Normally, a lot of brands TerraCycle works with have plastic products. However, apparel brands like Parade require specific machinery techniques to completely shred the material.
This partnership is one part of Parade’s overall sustainability roadmap, in which the company aims to become climate positive by 2025. This year, Parade joined the Science Based Targets Initiative, an organization with over 1,000 companies setting climate action plans.
In 2020, Parade launched its first carbon-neutral underwear, the Universal. This past fall, the company debuted its SuperSoft sleep collection, which it said is made from 95% less water than traditional sleepwear.
Parade is continuously looking at other ways to develop products that are easier to upcycle. “The challenge is in creating better recyclable products at the same price point,” Steib said.
In early January, DTC sleepwear and bedding brand Lilysilk also launched a recycling program with TerraCycle.
The Lilysilk X TerraCycle Recycling Program allows customers to send silk and cashmere products to be recycled. Eligible items include bedding, sleepwear and women’s and men’s apparel. The program is only taking used Lilysilk products for now, but the company is considering expanding it to other brands.
Wendy Zhang, marketing lead at Lilysilk, told Modern Retail that the brand realized it needed a partner to go about such a program. “Sustainability is not a one-man show, and it’s hard for one brand to take on,” Zhang said. It’s why the company sought out professional help to break down and recycle the material efficiently.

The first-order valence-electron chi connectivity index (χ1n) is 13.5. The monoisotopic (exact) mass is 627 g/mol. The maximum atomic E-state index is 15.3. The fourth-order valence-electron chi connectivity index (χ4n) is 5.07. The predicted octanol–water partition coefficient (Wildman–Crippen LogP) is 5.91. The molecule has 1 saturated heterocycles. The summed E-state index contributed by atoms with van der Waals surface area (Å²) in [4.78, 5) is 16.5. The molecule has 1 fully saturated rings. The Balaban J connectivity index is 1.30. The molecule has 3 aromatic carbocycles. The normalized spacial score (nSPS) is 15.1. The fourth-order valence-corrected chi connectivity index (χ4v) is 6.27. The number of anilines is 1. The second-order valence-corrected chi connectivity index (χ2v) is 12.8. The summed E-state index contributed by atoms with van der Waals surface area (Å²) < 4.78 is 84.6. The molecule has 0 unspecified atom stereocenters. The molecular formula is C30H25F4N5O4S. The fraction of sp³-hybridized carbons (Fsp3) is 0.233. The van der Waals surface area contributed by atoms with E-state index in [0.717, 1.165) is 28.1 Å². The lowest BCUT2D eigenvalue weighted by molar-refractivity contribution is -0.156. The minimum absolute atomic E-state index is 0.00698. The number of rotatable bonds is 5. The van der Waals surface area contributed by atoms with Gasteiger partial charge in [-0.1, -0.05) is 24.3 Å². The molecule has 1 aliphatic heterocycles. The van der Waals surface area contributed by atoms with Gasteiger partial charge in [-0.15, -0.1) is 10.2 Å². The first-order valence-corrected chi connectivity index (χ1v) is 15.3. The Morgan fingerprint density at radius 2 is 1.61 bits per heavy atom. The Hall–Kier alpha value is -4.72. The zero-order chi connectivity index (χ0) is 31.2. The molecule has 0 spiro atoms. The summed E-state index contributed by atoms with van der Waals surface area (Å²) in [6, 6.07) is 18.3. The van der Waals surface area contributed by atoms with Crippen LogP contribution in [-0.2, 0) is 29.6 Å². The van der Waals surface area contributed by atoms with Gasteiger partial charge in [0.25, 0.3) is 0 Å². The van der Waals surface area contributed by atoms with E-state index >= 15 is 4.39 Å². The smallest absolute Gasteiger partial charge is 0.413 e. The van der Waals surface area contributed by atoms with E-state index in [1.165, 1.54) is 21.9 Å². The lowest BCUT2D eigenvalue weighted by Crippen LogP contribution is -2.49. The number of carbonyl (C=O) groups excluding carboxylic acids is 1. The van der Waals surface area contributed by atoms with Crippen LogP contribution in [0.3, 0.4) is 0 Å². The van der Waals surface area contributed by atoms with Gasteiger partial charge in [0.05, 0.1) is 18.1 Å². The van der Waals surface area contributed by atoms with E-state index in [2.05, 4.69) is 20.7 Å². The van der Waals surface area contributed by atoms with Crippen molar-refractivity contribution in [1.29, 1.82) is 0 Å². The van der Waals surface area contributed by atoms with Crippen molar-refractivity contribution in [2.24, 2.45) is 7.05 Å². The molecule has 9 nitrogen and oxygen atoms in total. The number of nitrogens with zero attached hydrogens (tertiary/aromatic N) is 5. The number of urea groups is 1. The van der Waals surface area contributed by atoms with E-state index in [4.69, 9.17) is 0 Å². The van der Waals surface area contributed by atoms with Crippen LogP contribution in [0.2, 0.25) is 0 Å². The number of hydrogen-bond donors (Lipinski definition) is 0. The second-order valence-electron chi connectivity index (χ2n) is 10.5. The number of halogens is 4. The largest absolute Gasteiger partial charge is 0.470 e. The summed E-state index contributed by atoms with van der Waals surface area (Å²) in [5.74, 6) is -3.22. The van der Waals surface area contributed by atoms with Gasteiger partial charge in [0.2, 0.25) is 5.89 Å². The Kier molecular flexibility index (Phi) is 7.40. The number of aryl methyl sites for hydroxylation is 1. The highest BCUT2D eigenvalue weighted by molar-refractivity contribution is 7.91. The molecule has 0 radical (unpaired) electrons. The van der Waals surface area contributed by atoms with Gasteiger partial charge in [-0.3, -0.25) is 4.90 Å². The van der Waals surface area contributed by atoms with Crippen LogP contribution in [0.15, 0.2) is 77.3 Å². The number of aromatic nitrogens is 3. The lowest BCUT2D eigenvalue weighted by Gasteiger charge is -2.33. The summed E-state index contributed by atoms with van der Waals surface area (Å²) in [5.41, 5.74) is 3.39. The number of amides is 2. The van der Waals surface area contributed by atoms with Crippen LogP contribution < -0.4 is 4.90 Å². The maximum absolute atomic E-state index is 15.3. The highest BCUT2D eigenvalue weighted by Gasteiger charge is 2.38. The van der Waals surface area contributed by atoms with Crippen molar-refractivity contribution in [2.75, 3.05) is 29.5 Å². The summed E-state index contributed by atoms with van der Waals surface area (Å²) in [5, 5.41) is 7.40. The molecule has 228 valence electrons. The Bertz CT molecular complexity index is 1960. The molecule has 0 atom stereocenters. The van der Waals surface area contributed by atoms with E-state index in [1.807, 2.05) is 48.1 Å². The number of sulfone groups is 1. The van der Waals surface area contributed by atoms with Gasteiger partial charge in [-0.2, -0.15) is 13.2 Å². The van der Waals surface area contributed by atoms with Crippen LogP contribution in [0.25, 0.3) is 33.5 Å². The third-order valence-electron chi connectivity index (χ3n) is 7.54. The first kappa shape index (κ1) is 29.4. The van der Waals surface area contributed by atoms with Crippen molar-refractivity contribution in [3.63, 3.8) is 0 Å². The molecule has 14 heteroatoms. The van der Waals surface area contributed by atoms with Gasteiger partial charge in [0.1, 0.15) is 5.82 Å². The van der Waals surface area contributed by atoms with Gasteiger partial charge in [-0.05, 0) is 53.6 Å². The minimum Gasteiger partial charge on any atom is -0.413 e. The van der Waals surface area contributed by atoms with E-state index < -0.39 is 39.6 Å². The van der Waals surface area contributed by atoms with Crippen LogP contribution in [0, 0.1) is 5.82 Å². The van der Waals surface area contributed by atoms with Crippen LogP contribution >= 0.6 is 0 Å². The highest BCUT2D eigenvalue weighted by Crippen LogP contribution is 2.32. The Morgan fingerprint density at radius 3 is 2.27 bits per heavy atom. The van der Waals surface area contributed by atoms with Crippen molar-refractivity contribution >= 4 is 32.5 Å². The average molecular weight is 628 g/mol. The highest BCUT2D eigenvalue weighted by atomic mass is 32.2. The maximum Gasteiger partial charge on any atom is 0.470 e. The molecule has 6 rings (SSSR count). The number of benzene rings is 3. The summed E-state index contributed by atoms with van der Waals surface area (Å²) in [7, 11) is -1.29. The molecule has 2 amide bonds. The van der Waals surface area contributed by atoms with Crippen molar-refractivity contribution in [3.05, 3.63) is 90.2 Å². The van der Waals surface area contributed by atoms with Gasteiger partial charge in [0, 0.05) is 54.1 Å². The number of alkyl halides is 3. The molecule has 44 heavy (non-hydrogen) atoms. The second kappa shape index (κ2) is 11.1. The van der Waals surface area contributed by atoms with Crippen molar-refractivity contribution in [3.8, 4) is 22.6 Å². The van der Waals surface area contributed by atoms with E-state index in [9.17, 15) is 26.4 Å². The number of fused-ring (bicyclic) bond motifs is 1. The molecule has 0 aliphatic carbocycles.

“It doesn’t make a direct impact on our revenue, but we see it as an investment in what the brand stands for,” Zhang said. She added that founder David Wang decided to sign on for a three-year contract instead of testing TerraCycle for one year.
Like Parade, product recycling is one part of Lilysilk’s sustainability goals, said Zhang. Lilysilk also tries to reduce waste during production by, for example, using t-shirt cut-offs to make silk accessories.
To promote the TerraCycle program, Zhang said Lilysilk is working with its network of influencers. Lilysilk also plans to eventually install TerraCyle drop-off booths at offices and apartment complexes.
TerraCycle’s growing presence
TerraCycle’s Dominitz said the company has seen “an increased interest in our recycling solutions from every segment in the commercial chain.” This is due to the increased awareness around consumer product waste and the impact it has on the environment, Dominitz explained.
Jenny Gyllander, founder of product reviews site Thingtesting, previously told Modern Retail that recycling and reselling used products are “positive first steps,” for brands to take to contribute less waste. “[Brands] should be responsible for the products that they put out into the world and think about the full life cycles of where they end up,” she said. But TerraCycle’s solutions also highlight the obstacles surrounding recycling — as evident by a now-settled recent lawsuit against TerraCycle over alleged opaque practices.
As TerraCycle grows, its pitch to both larger and smaller brands is that developing a cohesive recycling program helps companies achieve multiple goals. “This translates to more waste collected and recycled, a bigger positive impact and a better story for your [companies’] stakeholders,” Dominitz said.